Active-duty U.S. troops are now just feet away from migrants in Texas

The troops "monitor" migrants at a Texas facility. One congressman said they shouldn't be prison guards, and are close to breaking the Posse Comitatus law.
U.S. Customs and Border Protection (CBP) temporary facilities for housing migrants are seen in Donna
U.S. Customs and Border Protection's temporary facilities for housing migrants are seen in Donna, Texas, on May 15, 2019.Loren Elliott / Reuters file

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By Courtney Kube and Carol E. Lee

WASHINGTON — Active-duty U.S. troops are now stationed inside the Border Patrol's holding facility in Donna, Texas, and monitoring migrant adults and children from just a few feet away, according to two current and two former defense officials, a move a congressman says comes close to violating a 140-year-old federal law.

Despite past assurances from federal officials that the active-duty U.S. troops deployed to the border would not be in direct contact with migrants or be used for law enforcement, the service members stand watch over the migrants. The troops are perched on raised platforms throughout a large room where the migrants are held, according to the four officials.

The troops were assigned to the facility to provide welfare checks on the migrants, but the officials say that has evolved into a continual presence watching over them.

The troops are not armed and are supposed to refer problems to Customs and Border Protection officials rather than interact with the migrants, the officials say, but they are permitted to respond to situations that require immediate medical attention.

Active-duty troops are barred from performing law enforcement functions inside the United States by the Posse Comitatus Act, a federal law enacted in 1878 that prohibits the government from using military forces to act as a police force within U.S. borders.

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Rep. John Garamendi, D-Calif., who chairs the House Armed Services Committee's Subcommittee on Readiness, says having active-duty troops monitor migrants is "teetering on the edge of the Posse Comitatus law."

"It's not the role of the U.S. military to be a prison guard," he said. "This is certainly mission creep" and could put U.S. military service members "in a precarious legal situation."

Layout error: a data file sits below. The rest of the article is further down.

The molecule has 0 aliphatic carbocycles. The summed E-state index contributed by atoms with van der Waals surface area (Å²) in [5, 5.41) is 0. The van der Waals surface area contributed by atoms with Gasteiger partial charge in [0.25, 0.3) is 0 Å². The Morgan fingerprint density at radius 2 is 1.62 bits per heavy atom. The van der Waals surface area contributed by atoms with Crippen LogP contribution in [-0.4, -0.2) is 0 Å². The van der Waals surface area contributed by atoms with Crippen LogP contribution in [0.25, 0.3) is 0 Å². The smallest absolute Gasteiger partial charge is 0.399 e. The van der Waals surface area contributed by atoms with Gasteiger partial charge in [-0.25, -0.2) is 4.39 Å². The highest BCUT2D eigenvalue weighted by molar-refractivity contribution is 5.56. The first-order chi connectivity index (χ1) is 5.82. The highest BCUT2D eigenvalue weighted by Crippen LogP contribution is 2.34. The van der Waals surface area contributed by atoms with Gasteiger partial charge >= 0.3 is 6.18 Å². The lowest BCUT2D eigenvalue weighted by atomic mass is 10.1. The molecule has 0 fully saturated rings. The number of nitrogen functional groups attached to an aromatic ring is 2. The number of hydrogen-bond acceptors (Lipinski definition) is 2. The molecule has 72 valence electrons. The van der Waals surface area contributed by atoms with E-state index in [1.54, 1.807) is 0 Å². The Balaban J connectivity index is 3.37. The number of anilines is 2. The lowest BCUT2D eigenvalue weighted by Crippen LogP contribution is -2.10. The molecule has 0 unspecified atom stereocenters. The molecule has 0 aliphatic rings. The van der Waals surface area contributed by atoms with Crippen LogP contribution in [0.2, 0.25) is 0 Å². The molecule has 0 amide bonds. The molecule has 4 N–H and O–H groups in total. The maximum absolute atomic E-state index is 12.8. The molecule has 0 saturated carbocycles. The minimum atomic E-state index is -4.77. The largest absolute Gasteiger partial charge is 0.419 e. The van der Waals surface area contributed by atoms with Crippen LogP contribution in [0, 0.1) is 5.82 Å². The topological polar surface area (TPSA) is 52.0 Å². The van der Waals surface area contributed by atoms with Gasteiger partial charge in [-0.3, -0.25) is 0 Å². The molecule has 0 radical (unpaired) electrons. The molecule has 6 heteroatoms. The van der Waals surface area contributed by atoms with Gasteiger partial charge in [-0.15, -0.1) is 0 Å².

Under federal law, the troops can only support law enforcement, a former U.S. defense official said, and monitoring migrants is "probably a bridge too far."

If they respond to a fight, the former official said, they're playing a different role than is legally permitted. "They should be way behind the fence of the border to help CBP," the ex-official said.

John Cornelio, spokesperson for the U.S. military's Northern Command, said that interaction between the troops and migrants "is limited as much as possible."

"At the Donna facility specifically," Cornelio said, "unarmed military personnel monitor the migrants for signs of medical distress, possibility for unrest, unusual behavior and unresponsiveness. In the event of a medical emergency or other reportable event, our military personnel immediately notify CBP personnel on-site who respond to the incident or event in question."

"Monitoring the wellness of migrants is not a law enforcement function, and this activity has been reviewed by our legal staff to ensure compliance with the Posse Comitatus Act and applicable law. CBP personnel are always present to provide force protection, physical security and perform their law enforcement duties."

A U.S. defense official denies that the troops are guarding the migrants, saying they are monitoring them. The two current and two former officials said the troops are carrying out welfare checks requested by the Department of Homeland Security last spring. The request included deploying 160 service members to the border to transport migrants, 100 to provide meals and conduct welfare checks, 40 for command and control and logistical support, and 20 attorneys.

The troops first began the welfare checks, which they now refer to as wellness checks, at the Donna facility earlier this summer, according to the officials.

The wellness checks are intended to check for responsiveness of migrants or signs of illness, any signs of violence and signs of suspicious behavior.

Initially the checks started with troops walking through the facility every 15 minutes, but troops now stand above the migrants and monitor them constantly.

The DHS and CBP did not immediately respond to requests for comment.

Julia Ainsley contributed.